Wednesday, April 02, 2003

Who the L R LHB?

First published in The Badger, February 2002

Remember towards the end of last year, posters asking “Who is Dave Matthews?” plastered the boarded-up shops of Britain? All part of a mahoosive marketing campaign, to which the answer was “some American bloke who did that song on that mobile ad where the wailing banshee is inadvertently busking on the train platform.” A few months on, and you can expect to see similar posters covering the length and breadth of the country, thankfully plugging something slightly more worthwhile – the brilliant LHB and their equally brilliant album Tell ‘Em Who We Are.

Rather funnily, while Lee Wilson-Wolfe and Giles Barton excel as musicians, they lack a sensible bone in either body. And once again, the ropey name of our beloved publication causes puzzlement. “The Badger is a newspaper?!” exclaims Lee. “Oh right! We saw it written in brackets after your name and we thought it was, like, your nickname. Like a terrible DJ name or something.”

Already having received outstanding reviews for Tell ‘Em Who We Are, LHB look set to make it huge with their new single, the Sting-sampling Everybody Sees It On My Face, quite cleverly released in the wake of Sting’s recent Brit honours. “The Brits?” asks Lee. “What are they, then? I’ve been in the pub for the past couple of weeks.” It shows. “Did Kelis get anything?” No. “Why did Kelis not get anything?” She wasn’t nominated. “Oh.”

Whilst the new single nicks bits from Geordie yoga freaks, the other tracks on the album each showcase a different style of music. No two songs on Tell ‘Em Who We Are are even remotely similar – was this a conscious decision? “Ideally we wanted to avoid that,” they explain. “We wanted to go for one style, one feel, but that was just how it came out.” Although Lee names ELO as the band’s main influence, it’s easy to see why the album ended up so varied: “We love all music. I know it sounds really old, but all music is great. We’ll listen to Radio 1, then we’ll go to some weird pub and listen to old reggae. And it’s all great.”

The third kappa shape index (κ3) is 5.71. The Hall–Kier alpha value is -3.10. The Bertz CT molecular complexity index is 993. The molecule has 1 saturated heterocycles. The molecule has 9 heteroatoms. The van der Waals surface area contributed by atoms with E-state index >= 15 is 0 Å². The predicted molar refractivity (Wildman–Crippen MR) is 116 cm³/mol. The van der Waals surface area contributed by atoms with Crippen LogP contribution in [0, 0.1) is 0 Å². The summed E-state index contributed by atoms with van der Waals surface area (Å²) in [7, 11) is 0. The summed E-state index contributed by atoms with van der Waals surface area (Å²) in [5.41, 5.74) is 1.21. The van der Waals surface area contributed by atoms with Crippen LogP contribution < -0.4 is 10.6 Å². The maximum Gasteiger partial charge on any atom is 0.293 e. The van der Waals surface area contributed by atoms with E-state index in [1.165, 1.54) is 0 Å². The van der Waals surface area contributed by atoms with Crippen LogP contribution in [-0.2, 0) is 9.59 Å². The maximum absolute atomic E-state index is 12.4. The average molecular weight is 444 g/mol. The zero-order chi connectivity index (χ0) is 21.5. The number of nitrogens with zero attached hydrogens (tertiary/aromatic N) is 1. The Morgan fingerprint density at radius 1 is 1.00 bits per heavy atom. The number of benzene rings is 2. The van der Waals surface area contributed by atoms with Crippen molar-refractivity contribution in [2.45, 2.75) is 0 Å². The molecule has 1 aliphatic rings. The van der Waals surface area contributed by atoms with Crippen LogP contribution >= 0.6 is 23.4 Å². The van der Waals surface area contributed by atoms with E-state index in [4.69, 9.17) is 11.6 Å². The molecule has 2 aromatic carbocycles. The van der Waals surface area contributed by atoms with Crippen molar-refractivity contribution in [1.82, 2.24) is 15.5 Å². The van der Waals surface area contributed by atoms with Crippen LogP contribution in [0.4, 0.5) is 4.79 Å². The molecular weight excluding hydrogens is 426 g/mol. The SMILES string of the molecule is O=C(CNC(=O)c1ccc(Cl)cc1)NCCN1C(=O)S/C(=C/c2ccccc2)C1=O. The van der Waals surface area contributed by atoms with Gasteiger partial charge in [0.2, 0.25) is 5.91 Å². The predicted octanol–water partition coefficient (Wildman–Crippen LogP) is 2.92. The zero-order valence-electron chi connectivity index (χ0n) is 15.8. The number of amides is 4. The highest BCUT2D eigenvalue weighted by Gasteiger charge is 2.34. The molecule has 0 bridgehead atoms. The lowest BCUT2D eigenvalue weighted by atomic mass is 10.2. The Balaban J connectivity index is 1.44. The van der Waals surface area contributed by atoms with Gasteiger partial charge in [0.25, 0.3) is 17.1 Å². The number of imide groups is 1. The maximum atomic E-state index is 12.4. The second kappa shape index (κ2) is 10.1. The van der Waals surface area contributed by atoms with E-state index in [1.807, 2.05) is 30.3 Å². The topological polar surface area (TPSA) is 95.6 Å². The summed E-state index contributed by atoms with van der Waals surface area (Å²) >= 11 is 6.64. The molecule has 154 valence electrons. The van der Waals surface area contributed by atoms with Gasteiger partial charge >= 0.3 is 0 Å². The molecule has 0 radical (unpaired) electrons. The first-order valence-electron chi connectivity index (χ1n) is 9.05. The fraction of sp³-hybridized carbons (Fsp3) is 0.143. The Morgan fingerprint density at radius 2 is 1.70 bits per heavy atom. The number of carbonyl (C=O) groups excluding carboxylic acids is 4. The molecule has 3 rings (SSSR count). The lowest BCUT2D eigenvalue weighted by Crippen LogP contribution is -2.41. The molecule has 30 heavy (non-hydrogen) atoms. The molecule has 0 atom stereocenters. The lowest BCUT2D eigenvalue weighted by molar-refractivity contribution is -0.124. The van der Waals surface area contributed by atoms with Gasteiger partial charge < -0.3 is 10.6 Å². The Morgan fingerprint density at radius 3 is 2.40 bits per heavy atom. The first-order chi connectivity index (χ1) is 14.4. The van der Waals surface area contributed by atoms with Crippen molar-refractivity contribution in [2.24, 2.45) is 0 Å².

Having already used the vocal talents of Imogen Heap and the aforementioned Sting, is there any one person, dead or alive, that they would like to work with? “Dead Or Alive,” says Lee, quick as a flash and seemingly rather proud of it. “Nah, joke. Maybe Chaka Khan?” he suggests while Giles thinks of his own ideal collaborator. “Seriously…” Lee continues. “…the Sultan of Brunei!”

LHB are like this throughout the whole interview, and it’s refreshing - so many dance acts are so desperate to maintain credibility they lose all personality. Lee also points out that they’re not musical snobs either – they respect all artists. Even the Pop Idol collective? “Yeah, it’s fun, cos pop is horribly shallow and shit anyway. It’s a bit like Who Wants To Be A Millionaire, isn’t it? You win a prize at the end, your mum watches it, it’s just fun.”

Once LHB have the next single out of the way, they plan to continue promoting the album and possibly embark on a tour. And their long terms plans? “Well, death,” Lee proffers. “I hope to live a bit, and then die.” As he continues, it almost looks as though a straight answer is on the horizon: “We’d like to do a third album… and earn enough money to have people killed.” So near, yet so far. Well, if you can’t beat ‘em, join ‘em: who would you spend your hard-earned cash on assassinating? Lee waits until his partner in crime is just out of earshot: “I’d kill Giles actually. But don’t tell him.”

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